Judge Illston's bottom-line was that Plaintiffs' fee request should be reduced by 75 percent, from $1,306,400 to $326,600.00, which she ordered the City and County of San Francisco to pay, together with an additional $59,209 in costs.

Plaintiffs' lead attorney Brent Plater took the occasion to renew his call for San Francisco to close the golf course and turn Sharp Park over to the Golden Gate National Recreation Area for conversion to a wildlife sanctuary. Mr. Plater is also Executive Director of the lead plaintiff Wild Equity and former staff attorney for Center for Biological Diversity, which two organizations have led a 5-year political campaign to close the golf course. "We look forward to working with the City to implement today's order and craft a new public park at Sharp Park," Mr. Plater said in a Wild Equity press release. If not, "depending on what the City does next it's possible that they could be involved in litigation for 10 years," he told the SF Weekly.

Pacifica resident and Sharp Park women's club member Lisa Villasenor was not pleased. "Sharp Park is a landmark which has for more than 80 years been a beloved, affordable public recreation resource for the region, with unanimous support from both the Pacifica City Council and the San Mateo County Board of Supervisors," Ms. Villasenor said. "And it's an odd law, or an odd decision, or both, when the plaintiffs' lawsuit is dismissed and the judge finds their legal practices wasteful and says the suit did not change things much, yet still awards the plaintiffs any fees at all."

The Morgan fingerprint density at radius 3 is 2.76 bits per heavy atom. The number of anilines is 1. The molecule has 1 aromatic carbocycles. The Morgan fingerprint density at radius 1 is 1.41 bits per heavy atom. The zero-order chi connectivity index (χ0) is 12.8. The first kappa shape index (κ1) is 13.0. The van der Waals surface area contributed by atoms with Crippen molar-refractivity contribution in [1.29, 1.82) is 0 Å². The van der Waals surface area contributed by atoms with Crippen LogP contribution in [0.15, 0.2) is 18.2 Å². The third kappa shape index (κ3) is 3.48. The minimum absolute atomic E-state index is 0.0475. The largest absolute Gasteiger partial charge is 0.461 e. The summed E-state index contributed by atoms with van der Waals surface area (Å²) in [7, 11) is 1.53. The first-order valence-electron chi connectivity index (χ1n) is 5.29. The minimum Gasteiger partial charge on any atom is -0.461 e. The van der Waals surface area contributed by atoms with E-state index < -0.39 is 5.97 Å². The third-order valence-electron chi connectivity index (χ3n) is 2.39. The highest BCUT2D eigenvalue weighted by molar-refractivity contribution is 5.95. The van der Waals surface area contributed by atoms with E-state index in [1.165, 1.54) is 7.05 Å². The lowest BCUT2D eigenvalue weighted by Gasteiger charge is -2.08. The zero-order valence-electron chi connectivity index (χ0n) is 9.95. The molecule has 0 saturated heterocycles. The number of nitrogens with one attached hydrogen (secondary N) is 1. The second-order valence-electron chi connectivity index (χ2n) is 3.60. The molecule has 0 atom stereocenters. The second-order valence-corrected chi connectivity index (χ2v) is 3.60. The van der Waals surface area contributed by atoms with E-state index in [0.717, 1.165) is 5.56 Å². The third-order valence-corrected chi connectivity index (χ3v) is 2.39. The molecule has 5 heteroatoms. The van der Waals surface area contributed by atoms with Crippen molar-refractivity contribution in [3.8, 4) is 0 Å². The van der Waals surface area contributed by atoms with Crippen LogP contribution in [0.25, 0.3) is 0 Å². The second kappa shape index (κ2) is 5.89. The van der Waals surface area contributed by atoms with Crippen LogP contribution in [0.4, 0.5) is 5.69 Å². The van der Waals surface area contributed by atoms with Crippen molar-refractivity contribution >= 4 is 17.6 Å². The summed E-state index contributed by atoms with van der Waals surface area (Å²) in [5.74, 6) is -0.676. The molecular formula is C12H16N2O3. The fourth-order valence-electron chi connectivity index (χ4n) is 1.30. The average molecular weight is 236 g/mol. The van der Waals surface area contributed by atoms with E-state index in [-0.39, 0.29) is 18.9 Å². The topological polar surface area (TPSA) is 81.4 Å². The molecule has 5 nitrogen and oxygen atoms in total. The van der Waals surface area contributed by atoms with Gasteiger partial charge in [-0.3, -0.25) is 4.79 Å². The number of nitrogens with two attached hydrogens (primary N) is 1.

Clarence Bryant, a retired San Francisco aviation engineer, wondered why the plaintiffs were not required to pay the City for having to defend a 75 percent wasteful lawsuit. "Where's the justice in requiring San Francisco taxpayers to pay the plaintiffs anything for bringing a lawsuit that the judge found to be mostly excessive and inefficient," Mr. Bryant asked. "And now these profiteers are threatening to bring more wasteful lawsuits if people don't just knuckle-under? People need to stand up against this kind of bullying." Mr. Bryant has been golfing at Sharp Park since 1955, when he played the course in the inaugural tournament of the Western States Golf Association, one of the country's oldest and largest African-American golfing societies.

Ms. Villasenor and Mr. Bryant are members of the San Francisco Public Golf Alliance, which intervened in the Lawsuit, and has led the golfers' fight to save the popular public course. Attorney Chris Carr of the Morrison-Foerster law firm, which represented the Alliance, voiced concern about implications of the Court's order. "While Plaintiffs' exorbitant fee request was slapped-down, the fact that the Judge awarded any fees at all just shows how vulnerable to abuse the Endangered Species Act has become," Carr said.

San Francisco Public Golf Alliance

Richard Harris